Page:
Because The Bunch Courtney Investigations are a crime series set in WW2 the number of ‘unrecognised’ words rises by some margin.Today it was ‘Nissen’, as in Nissen hut. I was typing fairly quickly to get my ideas onto the screen before it vanished into the ether and simply did not notic…

Having a go at something new, by Elizabeth Kay

It’s so much harder than I thought it would be. You make your own rules in fantasy, so the plot can head off wherever you want. I’ve always said that a book has to be an adventure for me too, and if I knew too much about the story before I started it would feel flat and unexciting. I always knew where I wanted to end up, but not how I was going to get there. Starting a thriller like that is not ideal, as I soon discovered. I am currently on the eighth re-write of the first few chapters, because every time I think of something that doesn’t quite ring true I have to go back and make sure that whatever I alter doesn’t impact on the storyline later on. So, in the end, I had to do the thing I really hate doing, which was to write a synopsis. I’m not used to it, though. My synopses normally get written once I’ve finished the book. Despite having written it, I am constantly changing things. Let’s have Character B’s wife killed, so that he’s free to become romantically involved with Character…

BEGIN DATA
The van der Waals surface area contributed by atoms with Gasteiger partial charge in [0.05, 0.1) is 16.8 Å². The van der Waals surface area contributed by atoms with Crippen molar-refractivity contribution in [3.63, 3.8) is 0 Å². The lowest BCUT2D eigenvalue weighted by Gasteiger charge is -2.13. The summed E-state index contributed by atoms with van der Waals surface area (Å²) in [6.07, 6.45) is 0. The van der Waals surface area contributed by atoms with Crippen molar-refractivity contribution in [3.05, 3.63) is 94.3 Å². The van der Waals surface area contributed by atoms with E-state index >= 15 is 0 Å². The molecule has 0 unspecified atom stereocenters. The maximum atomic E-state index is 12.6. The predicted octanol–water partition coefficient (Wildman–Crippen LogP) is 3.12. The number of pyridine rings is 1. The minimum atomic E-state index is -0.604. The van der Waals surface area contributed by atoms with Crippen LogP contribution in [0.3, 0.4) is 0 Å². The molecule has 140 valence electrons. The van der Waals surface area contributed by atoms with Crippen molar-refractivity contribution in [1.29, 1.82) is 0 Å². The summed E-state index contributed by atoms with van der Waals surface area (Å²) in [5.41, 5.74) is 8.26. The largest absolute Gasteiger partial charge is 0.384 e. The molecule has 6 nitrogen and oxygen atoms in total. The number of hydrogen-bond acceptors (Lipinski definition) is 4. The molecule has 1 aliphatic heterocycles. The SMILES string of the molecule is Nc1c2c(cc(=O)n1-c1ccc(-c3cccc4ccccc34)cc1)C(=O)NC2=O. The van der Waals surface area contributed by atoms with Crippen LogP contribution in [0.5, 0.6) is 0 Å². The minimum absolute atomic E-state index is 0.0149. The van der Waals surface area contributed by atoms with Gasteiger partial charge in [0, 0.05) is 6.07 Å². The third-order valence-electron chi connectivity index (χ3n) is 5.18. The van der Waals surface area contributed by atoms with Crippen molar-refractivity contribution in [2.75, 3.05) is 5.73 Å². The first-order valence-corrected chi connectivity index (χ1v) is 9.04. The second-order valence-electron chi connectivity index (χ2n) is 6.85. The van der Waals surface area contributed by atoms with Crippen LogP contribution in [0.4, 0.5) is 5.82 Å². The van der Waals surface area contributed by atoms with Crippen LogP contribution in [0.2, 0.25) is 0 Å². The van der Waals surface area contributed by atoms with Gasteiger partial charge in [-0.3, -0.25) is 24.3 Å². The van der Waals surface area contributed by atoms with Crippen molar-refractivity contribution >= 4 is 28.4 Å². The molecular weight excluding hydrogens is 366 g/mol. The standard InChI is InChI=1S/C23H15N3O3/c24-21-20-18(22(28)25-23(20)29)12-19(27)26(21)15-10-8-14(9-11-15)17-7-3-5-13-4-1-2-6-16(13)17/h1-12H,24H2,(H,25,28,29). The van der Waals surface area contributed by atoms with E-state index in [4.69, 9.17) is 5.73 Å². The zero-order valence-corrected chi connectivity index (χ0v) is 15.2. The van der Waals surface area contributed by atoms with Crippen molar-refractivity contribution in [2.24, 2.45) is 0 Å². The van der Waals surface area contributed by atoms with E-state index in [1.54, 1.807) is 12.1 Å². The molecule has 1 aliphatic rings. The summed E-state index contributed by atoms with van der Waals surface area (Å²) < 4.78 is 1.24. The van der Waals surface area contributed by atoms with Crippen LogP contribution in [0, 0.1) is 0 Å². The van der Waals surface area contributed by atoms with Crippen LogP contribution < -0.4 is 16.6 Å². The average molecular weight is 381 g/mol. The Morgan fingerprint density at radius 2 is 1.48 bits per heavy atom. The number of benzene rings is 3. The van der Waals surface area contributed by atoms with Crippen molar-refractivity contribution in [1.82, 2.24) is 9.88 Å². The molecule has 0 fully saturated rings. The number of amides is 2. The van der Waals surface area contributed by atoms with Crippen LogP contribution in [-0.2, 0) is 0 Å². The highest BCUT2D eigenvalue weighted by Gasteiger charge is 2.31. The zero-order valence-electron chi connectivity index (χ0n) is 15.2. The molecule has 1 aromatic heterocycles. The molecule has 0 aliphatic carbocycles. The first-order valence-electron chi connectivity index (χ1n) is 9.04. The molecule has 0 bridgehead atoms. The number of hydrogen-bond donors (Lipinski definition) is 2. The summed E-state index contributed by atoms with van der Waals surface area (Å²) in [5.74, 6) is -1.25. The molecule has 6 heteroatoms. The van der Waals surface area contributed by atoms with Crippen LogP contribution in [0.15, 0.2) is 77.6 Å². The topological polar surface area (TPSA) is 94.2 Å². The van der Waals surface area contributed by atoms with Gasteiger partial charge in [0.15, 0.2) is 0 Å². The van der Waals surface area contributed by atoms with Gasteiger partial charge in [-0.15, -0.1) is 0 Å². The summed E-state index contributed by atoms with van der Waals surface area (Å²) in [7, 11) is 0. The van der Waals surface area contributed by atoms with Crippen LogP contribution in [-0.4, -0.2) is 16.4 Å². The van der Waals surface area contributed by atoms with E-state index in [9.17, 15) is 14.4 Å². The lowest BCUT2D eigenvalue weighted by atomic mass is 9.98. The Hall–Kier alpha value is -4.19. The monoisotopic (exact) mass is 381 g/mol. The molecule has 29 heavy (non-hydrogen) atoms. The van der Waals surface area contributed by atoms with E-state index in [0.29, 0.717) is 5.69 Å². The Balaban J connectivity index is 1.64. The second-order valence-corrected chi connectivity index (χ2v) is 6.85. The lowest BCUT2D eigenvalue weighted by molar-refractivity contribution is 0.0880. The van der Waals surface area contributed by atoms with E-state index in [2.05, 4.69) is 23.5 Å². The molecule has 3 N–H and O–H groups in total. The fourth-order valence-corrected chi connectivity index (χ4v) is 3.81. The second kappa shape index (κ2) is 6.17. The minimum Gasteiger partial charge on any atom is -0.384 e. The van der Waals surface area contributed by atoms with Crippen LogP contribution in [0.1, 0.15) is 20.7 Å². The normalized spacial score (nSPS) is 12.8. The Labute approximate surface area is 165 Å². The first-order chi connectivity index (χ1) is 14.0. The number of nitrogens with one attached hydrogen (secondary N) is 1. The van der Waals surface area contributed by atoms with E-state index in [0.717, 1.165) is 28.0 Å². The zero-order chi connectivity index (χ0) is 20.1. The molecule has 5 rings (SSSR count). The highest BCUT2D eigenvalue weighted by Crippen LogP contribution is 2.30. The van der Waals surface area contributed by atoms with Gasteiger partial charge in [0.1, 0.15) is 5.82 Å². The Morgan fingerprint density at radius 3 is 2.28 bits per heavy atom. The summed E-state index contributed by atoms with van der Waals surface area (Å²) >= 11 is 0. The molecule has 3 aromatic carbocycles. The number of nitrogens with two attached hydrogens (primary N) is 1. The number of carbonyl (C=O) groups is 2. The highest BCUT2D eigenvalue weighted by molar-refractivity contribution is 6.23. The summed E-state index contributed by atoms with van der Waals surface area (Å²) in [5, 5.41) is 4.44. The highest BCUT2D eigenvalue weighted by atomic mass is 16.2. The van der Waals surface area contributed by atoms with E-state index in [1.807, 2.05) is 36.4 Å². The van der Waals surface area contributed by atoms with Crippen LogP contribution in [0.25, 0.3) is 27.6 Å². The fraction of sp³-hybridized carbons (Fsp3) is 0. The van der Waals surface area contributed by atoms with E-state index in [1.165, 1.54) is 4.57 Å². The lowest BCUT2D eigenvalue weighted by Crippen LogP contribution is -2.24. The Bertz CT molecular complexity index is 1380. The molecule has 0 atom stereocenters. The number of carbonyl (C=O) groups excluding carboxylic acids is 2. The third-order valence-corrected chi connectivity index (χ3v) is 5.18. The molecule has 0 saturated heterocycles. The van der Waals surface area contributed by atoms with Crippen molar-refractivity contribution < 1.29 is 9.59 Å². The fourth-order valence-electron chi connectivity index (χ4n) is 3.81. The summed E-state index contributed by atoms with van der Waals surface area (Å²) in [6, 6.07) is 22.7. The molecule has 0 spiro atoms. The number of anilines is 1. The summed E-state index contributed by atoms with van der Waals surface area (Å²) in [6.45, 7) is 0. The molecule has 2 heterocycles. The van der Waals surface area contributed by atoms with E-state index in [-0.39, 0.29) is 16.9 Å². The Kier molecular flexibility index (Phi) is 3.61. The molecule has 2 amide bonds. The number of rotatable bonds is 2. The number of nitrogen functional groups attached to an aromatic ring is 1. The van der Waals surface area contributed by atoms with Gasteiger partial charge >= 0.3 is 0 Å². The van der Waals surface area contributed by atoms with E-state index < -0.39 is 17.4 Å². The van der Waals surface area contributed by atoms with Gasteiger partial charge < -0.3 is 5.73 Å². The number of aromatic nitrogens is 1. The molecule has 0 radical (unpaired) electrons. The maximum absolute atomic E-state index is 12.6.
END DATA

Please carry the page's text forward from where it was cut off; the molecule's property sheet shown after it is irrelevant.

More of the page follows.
Seriously, write funny – by Fran Hill

Did you know that Wendy H Jones hosts a weekly podcast called ‘The Writing and Marketing Show’?

She invited me along, thankfully not to talk about marketing. It’s not my specialist subject. For example, last week, I met two neighbours chatting. They asked to buy copies of my latest book. ‘Why don’t you share a copy?’ I said. ‘You live opposite each other. No point buying two.’

Their eyebrows lifted but they didn’t argue. Who would?

No, Wendy interviewed me about humour writing. On this, I’m a touch more secure. I self-published my first book ‘Being Miss’, a funny fictional account of a teacher’s day, in 2014. In Lockdown May this year I had my second book ‘Miss, What Does Incomprehensible Mean?’ released by SPCK Publishing. This time, it’s a funny memoir of a typical school year, in diary form.

I used to think ‘writing funny’ a lesser calling than, say, writing serious novels on gender politics or intellectual plays about social ills. Why couldn’t I be more informed/learned/intellectua…

Goodnight, and Good Luck - with your bids at the Children in Read charity book auction! - by Alex Marchant